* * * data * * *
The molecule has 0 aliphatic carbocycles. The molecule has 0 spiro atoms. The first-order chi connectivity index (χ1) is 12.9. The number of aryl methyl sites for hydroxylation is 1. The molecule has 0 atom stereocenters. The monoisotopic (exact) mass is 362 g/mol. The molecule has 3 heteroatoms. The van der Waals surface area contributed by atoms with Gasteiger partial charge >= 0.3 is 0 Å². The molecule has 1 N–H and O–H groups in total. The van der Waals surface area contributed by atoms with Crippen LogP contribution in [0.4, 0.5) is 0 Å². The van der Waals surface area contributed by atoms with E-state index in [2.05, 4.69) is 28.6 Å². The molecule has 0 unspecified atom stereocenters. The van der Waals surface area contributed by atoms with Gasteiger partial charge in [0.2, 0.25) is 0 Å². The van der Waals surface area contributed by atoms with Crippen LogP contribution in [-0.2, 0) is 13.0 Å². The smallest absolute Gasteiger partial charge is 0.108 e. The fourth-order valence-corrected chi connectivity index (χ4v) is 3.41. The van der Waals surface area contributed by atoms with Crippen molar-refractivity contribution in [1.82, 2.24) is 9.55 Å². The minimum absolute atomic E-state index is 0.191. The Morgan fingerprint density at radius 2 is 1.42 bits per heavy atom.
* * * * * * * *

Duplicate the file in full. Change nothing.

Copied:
The molecule has 0 aliphatic carbocycles. The molecule has 0 spiro atoms. The first-order chi connectivity index (χ1) is 12.9. The number of aryl methyl sites for hydroxylation is 1. The molecule has 0 atom stereocenters. The monoisotopic (exact) mass is 362 g/mol. The molecule has 3 heteroatoms. The van der Waals surface area contributed by atoms with Gasteiger partial charge >= 0.3 is 0 Å². The molecule has 1 N–H and O–H groups in total. The van der Waals surface area contributed by atoms with Crippen LogP contribution in [0.4, 0.5) is 0 Å². The van der Waals surface area contributed by atoms with E-state index in [2.05, 4.69) is 28.6 Å². The molecule has 0 unspecified atom stereocenters. The van der Waals surface area contributed by atoms with Gasteiger partial charge in [0.2, 0.25) is 0 Å². The van der Waals surface area contributed by atoms with Crippen LogP contribution in [-0.2, 0) is 13.0 Å². The smallest absolute Gasteiger partial charge is 0.108 e. The fourth-order valence-corrected chi connectivity index (χ4v) is 3.41. The van der Waals surface area contributed by atoms with Crippen molar-refractivity contribution in [1.82, 2.24) is 9.55 Å². The minimum absolute atomic E-state index is 0.191. The Morgan fingerprint density at radius 2 is 1.42 bits per heavy atom.